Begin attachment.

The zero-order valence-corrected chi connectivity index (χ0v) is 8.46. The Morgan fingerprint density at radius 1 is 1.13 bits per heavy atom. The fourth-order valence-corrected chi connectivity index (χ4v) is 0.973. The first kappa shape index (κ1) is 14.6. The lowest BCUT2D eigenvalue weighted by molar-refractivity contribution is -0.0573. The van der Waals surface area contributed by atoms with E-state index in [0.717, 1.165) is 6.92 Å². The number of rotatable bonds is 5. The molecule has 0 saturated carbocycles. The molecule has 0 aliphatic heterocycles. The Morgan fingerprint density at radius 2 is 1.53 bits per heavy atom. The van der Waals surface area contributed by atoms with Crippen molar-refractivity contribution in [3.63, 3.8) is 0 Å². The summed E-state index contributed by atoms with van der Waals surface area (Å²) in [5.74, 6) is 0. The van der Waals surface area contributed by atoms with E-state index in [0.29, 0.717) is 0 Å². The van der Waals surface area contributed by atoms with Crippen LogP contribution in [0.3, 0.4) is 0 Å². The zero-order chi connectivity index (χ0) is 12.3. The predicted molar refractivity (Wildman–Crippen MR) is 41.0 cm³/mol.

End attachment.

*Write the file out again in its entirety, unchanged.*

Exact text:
The zero-order valence-corrected chi connectivity index (χ0v) is 8.46. The Morgan fingerprint density at radius 1 is 1.13 bits per heavy atom. The fourth-order valence-corrected chi connectivity index (χ4v) is 0.973. The first kappa shape index (κ1) is 14.6. The lowest BCUT2D eigenvalue weighted by molar-refractivity contribution is -0.0573. The van der Waals surface area contributed by atoms with E-state index in [0.717, 1.165) is 6.92 Å². The number of rotatable bonds is 5. The molecule has 0 saturated carbocycles. The molecule has 0 aliphatic heterocycles. The Morgan fingerprint density at radius 2 is 1.53 bits per heavy atom. The van der Waals surface area contributed by atoms with Crippen molar-refractivity contribution in [3.63, 3.8) is 0 Å². The summed E-state index contributed by atoms with van der Waals surface area (Å²) in [5.74, 6) is 0. The van der Waals surface area contributed by atoms with E-state index in [0.29, 0.717) is 0 Å². The van der Waals surface area contributed by atoms with Crippen LogP contribution in [0.3, 0.4) is 0 Å². The zero-order chi connectivity index (χ0) is 12.3. The predicted molar refractivity (Wildman–Crippen MR) is 41.0 cm³/mol.